social transformation – the breakdown of social order – could paradoxically prove advantageous in one sense, if an initially forced narrativisation is adopted by specific collective actors as a way of life.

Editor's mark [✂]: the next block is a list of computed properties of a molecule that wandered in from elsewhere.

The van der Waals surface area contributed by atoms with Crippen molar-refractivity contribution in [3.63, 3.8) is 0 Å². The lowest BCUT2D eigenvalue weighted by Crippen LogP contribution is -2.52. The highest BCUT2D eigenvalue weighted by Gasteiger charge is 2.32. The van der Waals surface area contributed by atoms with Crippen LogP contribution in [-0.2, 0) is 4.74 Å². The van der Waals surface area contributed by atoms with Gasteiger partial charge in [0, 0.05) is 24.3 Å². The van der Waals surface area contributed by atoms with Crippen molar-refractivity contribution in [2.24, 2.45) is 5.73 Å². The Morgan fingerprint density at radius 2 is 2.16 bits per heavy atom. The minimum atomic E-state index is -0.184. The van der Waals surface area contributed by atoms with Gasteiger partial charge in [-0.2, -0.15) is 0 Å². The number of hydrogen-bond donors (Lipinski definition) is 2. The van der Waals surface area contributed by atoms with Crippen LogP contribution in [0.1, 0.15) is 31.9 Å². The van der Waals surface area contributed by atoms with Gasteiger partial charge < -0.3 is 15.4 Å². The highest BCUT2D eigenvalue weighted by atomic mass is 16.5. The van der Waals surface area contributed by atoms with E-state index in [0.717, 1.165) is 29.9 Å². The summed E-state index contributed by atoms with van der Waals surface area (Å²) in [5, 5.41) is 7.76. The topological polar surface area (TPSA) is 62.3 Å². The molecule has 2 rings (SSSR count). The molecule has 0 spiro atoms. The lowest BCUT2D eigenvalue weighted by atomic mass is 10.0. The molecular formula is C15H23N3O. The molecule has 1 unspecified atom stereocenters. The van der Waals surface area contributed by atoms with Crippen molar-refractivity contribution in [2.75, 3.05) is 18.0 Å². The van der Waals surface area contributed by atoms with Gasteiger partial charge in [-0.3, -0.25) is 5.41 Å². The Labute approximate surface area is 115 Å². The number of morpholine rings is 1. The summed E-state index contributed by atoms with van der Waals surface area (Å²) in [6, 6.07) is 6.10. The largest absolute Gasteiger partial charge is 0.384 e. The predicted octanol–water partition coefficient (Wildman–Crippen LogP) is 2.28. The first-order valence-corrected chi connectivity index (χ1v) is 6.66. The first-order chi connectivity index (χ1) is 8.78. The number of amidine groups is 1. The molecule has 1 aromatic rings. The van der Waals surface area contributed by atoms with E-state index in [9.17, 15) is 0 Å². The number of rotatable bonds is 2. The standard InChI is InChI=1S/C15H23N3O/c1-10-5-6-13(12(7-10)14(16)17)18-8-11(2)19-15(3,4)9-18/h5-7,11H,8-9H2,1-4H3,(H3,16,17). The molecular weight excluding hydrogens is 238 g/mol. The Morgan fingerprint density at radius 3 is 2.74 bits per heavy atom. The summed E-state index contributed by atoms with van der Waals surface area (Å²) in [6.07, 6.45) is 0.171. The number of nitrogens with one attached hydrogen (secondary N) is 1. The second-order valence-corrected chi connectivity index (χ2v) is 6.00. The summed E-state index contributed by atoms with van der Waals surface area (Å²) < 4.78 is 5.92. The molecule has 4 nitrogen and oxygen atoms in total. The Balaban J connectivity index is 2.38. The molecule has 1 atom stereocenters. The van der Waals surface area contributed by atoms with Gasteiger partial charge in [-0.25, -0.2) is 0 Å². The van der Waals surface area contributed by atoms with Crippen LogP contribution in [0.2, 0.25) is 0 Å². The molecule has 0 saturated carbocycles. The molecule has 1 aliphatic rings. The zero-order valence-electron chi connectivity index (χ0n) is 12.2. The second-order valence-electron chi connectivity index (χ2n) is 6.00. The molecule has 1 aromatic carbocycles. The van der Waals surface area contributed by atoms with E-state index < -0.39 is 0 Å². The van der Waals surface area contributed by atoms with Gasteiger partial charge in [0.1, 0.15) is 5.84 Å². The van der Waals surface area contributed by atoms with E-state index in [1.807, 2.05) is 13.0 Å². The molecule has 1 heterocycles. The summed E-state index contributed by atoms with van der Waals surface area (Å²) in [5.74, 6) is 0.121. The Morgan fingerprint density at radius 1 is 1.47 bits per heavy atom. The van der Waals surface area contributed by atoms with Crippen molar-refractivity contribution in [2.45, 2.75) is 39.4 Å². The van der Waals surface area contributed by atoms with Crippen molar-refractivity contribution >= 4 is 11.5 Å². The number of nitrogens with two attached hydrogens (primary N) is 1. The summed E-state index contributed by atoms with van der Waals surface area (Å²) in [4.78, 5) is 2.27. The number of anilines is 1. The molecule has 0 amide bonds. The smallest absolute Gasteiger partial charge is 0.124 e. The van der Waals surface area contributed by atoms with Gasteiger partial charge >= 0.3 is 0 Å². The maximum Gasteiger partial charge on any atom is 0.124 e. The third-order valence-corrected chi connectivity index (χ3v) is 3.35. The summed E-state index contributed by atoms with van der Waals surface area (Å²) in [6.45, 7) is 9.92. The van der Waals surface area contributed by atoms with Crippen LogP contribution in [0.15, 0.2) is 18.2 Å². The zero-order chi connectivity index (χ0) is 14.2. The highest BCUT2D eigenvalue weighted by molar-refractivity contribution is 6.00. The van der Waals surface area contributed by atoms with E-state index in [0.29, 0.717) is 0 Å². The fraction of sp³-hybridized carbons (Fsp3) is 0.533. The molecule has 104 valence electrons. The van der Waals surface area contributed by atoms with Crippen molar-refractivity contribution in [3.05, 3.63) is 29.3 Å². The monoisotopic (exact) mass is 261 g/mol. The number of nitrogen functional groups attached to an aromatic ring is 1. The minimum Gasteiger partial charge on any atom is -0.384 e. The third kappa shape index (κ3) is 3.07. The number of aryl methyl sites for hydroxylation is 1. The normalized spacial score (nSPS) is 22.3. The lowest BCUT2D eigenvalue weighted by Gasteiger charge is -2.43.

Although the studies in this volume have not explicitly adopted a narrativist approach, a common theme is an attempt to describe patterns of behaviour within a certain social sub-system with reference both to the intrinsic discursive logic of the relevant communities and practices and to a discourse of modernisation either constructed in a normative fashion by the author (as in the case of Slosiarik's study which invokes concepts such as self-regulation and civic responsibility as basic and desirable principles of 'modern' territorial community development) or imputed to external political or economic actors and institutions (as in the case of the studies of work collectives which appeal to the logic of necessary innovations in the work process connected with the transition to a new mode of economic integration and driven by the action of foreign owners or the competitive pressures of an international division of labour). This approach enabled them to comment on the intrinsic functionality or meaningfulness of existing practices and evaluate the modernising potential of social and cultural capital, the take-up of 'modern' values, the capacity of actors to step into 'modern' social roles, or the compatibility of micro- and macrolevel norms and practices. Contradictions between these discourses are often more apparent than real, a matter of misunderstanding or mistranslation rather than incompatibility. By facilitating a dialogue between 'discursive universes' sociological studies of local communities, such as those presented in this volume, can themselves contribute towards the establishment of a modern democratic civil society.